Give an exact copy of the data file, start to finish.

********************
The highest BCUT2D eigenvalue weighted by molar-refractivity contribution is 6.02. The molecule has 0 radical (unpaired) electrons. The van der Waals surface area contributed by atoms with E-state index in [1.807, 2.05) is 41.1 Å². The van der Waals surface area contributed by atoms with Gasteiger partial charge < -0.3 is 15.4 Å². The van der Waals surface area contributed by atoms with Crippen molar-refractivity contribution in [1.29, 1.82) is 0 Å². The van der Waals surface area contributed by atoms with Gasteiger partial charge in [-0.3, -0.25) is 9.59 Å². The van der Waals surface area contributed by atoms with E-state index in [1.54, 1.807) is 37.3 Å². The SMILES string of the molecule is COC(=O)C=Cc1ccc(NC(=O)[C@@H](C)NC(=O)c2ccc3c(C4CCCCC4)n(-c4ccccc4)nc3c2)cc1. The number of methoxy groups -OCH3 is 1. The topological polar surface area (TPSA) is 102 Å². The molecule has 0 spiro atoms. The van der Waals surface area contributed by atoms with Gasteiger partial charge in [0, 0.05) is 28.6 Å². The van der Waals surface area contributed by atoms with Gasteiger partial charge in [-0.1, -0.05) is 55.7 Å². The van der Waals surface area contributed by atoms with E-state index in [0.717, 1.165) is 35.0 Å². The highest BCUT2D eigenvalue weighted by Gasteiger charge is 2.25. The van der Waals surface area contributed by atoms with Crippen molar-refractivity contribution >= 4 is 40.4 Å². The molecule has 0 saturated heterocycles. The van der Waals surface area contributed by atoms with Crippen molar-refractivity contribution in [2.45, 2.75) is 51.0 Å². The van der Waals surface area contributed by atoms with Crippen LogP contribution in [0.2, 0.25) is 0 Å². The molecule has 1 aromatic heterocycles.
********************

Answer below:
The highest BCUT2D eigenvalue weighted by molar-refractivity contribution is 6.02. The molecule has 0 radical (unpaired) electrons. The van der Waals surface area contributed by atoms with E-state index in [1.807, 2.05) is 41.1 Å². The van der Waals surface area contributed by atoms with Gasteiger partial charge < -0.3 is 15.4 Å². The van der Waals surface area contributed by atoms with Crippen molar-refractivity contribution in [1.29, 1.82) is 0 Å². The van der Waals surface area contributed by atoms with Gasteiger partial charge in [-0.3, -0.25) is 9.59 Å². The van der Waals surface area contributed by atoms with E-state index in [1.54, 1.807) is 37.3 Å². The SMILES string of the molecule is COC(=O)C=Cc1ccc(NC(=O)[C@@H](C)NC(=O)c2ccc3c(C4CCCCC4)n(-c4ccccc4)nc3c2)cc1. The number of methoxy groups -OCH3 is 1. The topological polar surface area (TPSA) is 102 Å². The molecule has 0 spiro atoms. The van der Waals surface area contributed by atoms with Gasteiger partial charge in [0, 0.05) is 28.6 Å². The van der Waals surface area contributed by atoms with Gasteiger partial charge in [-0.1, -0.05) is 55.7 Å². The van der Waals surface area contributed by atoms with E-state index in [0.717, 1.165) is 35.0 Å². The highest BCUT2D eigenvalue weighted by Gasteiger charge is 2.25. The van der Waals surface area contributed by atoms with Crippen molar-refractivity contribution >= 4 is 40.4 Å². The molecule has 0 saturated heterocycles. The van der Waals surface area contributed by atoms with Crippen molar-refractivity contribution in [2.45, 2.75) is 51.0 Å². The van der Waals surface area contributed by atoms with Crippen LogP contribution in [0.2, 0.25) is 0 Å². The molecule has 1 aromatic heterocycles.